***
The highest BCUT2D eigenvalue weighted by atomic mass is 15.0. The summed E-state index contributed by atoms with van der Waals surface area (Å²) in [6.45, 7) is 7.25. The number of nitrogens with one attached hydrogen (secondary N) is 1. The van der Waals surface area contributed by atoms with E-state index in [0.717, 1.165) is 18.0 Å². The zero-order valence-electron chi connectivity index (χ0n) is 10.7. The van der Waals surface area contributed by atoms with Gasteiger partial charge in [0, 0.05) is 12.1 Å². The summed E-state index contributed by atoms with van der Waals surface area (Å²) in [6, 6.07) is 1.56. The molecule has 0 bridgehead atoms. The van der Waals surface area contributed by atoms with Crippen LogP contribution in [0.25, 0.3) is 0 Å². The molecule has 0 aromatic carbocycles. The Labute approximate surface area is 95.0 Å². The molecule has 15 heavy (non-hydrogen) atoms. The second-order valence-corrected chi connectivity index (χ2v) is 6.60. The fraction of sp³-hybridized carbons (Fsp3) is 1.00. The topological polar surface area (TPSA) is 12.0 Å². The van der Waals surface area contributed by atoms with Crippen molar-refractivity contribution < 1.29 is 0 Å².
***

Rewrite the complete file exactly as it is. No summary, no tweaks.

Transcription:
The highest BCUT2D eigenvalue weighted by atomic mass is 15.0. The summed E-state index contributed by atoms with van der Waals surface area (Å²) in [6.45, 7) is 7.25. The number of nitrogens with one attached hydrogen (secondary N) is 1. The van der Waals surface area contributed by atoms with E-state index in [0.717, 1.165) is 18.0 Å². The zero-order valence-electron chi connectivity index (χ0n) is 10.7. The van der Waals surface area contributed by atoms with Gasteiger partial charge in [0, 0.05) is 12.1 Å². The summed E-state index contributed by atoms with van der Waals surface area (Å²) in [6, 6.07) is 1.56. The molecule has 0 bridgehead atoms. The van der Waals surface area contributed by atoms with Crippen LogP contribution in [0.25, 0.3) is 0 Å². The molecule has 0 aromatic carbocycles. The Labute approximate surface area is 95.0 Å². The molecule has 15 heavy (non-hydrogen) atoms. The second-order valence-corrected chi connectivity index (χ2v) is 6.60. The fraction of sp³-hybridized carbons (Fsp3) is 1.00. The topological polar surface area (TPSA) is 12.0 Å². The van der Waals surface area contributed by atoms with Crippen molar-refractivity contribution < 1.29 is 0 Å².